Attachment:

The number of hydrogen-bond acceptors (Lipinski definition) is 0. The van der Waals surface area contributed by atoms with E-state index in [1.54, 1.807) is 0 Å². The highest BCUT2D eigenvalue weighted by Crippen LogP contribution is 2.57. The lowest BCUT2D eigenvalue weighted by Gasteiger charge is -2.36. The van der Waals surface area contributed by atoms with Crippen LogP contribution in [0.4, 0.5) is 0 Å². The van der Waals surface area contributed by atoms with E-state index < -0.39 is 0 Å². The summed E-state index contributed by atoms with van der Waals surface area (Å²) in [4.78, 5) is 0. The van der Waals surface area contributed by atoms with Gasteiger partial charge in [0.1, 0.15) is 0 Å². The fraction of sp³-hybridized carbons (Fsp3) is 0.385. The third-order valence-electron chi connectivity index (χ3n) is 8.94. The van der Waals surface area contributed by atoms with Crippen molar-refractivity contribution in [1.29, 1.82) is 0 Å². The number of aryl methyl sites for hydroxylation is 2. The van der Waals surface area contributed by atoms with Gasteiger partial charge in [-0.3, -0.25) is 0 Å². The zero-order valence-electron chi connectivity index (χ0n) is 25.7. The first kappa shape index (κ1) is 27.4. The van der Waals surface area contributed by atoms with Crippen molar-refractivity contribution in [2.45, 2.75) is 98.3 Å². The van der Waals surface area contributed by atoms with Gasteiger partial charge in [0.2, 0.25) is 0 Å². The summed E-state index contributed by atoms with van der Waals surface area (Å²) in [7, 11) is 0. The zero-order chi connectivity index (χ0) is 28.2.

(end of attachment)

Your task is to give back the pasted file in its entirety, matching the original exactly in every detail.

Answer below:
The number of hydrogen-bond acceptors (Lipinski definition) is 0. The van der Waals surface area contributed by atoms with E-state index in [1.54, 1.807) is 0 Å². The highest BCUT2D eigenvalue weighted by Crippen LogP contribution is 2.57. The lowest BCUT2D eigenvalue weighted by Gasteiger charge is -2.36. The van der Waals surface area contributed by atoms with Crippen LogP contribution in [0.4, 0.5) is 0 Å². The van der Waals surface area contributed by atoms with E-state index < -0.39 is 0 Å². The summed E-state index contributed by atoms with van der Waals surface area (Å²) in [4.78, 5) is 0. The van der Waals surface area contributed by atoms with Gasteiger partial charge in [0.1, 0.15) is 0 Å². The fraction of sp³-hybridized carbons (Fsp3) is 0.385. The third-order valence-electron chi connectivity index (χ3n) is 8.94. The van der Waals surface area contributed by atoms with Crippen molar-refractivity contribution in [1.29, 1.82) is 0 Å². The number of aryl methyl sites for hydroxylation is 2. The van der Waals surface area contributed by atoms with Gasteiger partial charge in [-0.3, -0.25) is 0 Å². The zero-order valence-electron chi connectivity index (χ0n) is 25.7. The first kappa shape index (κ1) is 27.4. The van der Waals surface area contributed by atoms with Crippen molar-refractivity contribution in [2.45, 2.75) is 98.3 Å². The van der Waals surface area contributed by atoms with Gasteiger partial charge in [0.2, 0.25) is 0 Å². The summed E-state index contributed by atoms with van der Waals surface area (Å²) in [7, 11) is 0. The zero-order chi connectivity index (χ0) is 28.2.